In 1971, the end of our college life at Leicester was near and we had to apply ourselves to some serious work if we wanted to make it as professional graphic designers. There was the Dip AD [ Diploma in Art and Design ] show to prepare work for, an individual exhibition of our work , and the prospect of actually looking for a job. This was very daunting, there was work but there was also a lot of competition especially for illustrators who could not really expect to get a wage paying job and would more likely be freelance. I did not feel ready and applied to the faculty for an extra year to do a masters course , Jerzy Karo the head of Graphic design accepted me and I was relieved to have another year.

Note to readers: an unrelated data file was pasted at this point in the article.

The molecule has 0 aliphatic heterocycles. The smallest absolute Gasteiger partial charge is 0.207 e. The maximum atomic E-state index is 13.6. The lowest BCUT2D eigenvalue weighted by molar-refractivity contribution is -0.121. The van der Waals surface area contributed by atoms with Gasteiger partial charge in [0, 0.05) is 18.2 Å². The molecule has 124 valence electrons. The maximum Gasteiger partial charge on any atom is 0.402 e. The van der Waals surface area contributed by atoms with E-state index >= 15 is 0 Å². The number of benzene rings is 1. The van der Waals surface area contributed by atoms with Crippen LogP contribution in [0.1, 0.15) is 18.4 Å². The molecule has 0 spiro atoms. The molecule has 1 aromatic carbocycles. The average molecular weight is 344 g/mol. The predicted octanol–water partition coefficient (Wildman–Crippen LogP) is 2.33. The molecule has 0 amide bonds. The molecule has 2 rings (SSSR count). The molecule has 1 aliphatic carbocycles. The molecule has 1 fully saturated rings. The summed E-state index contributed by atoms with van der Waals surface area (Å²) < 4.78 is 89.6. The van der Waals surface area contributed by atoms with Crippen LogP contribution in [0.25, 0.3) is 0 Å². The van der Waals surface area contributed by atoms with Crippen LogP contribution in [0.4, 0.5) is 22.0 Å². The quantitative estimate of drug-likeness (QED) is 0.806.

We spent the year building our portfolios and some of the students went on trips to London looking for employment , some actually got jobs especially in advertising agencies. After the Dip Ad show which most of us passed, we all moved down to London. Even though I had planned to come back to Leicester I moved down too with Mick Partlett to find some kind of summer job. For the first time in my life I did not want to do any drawing for a while. I made one last trip to Leicester market where I found a gorgeous 1940’s dress. It was crepe de chine, fitted with a kind of peplum and small sleeves, the background was white with lovely abstract swirly designs on it. Great for summer. I left it on my desk with some stuff I was taking away with me and went to lunch, when I came back the dress was gone. There were some cleaners around and I thought they might have thrown it away, but a search of the bins found nothing.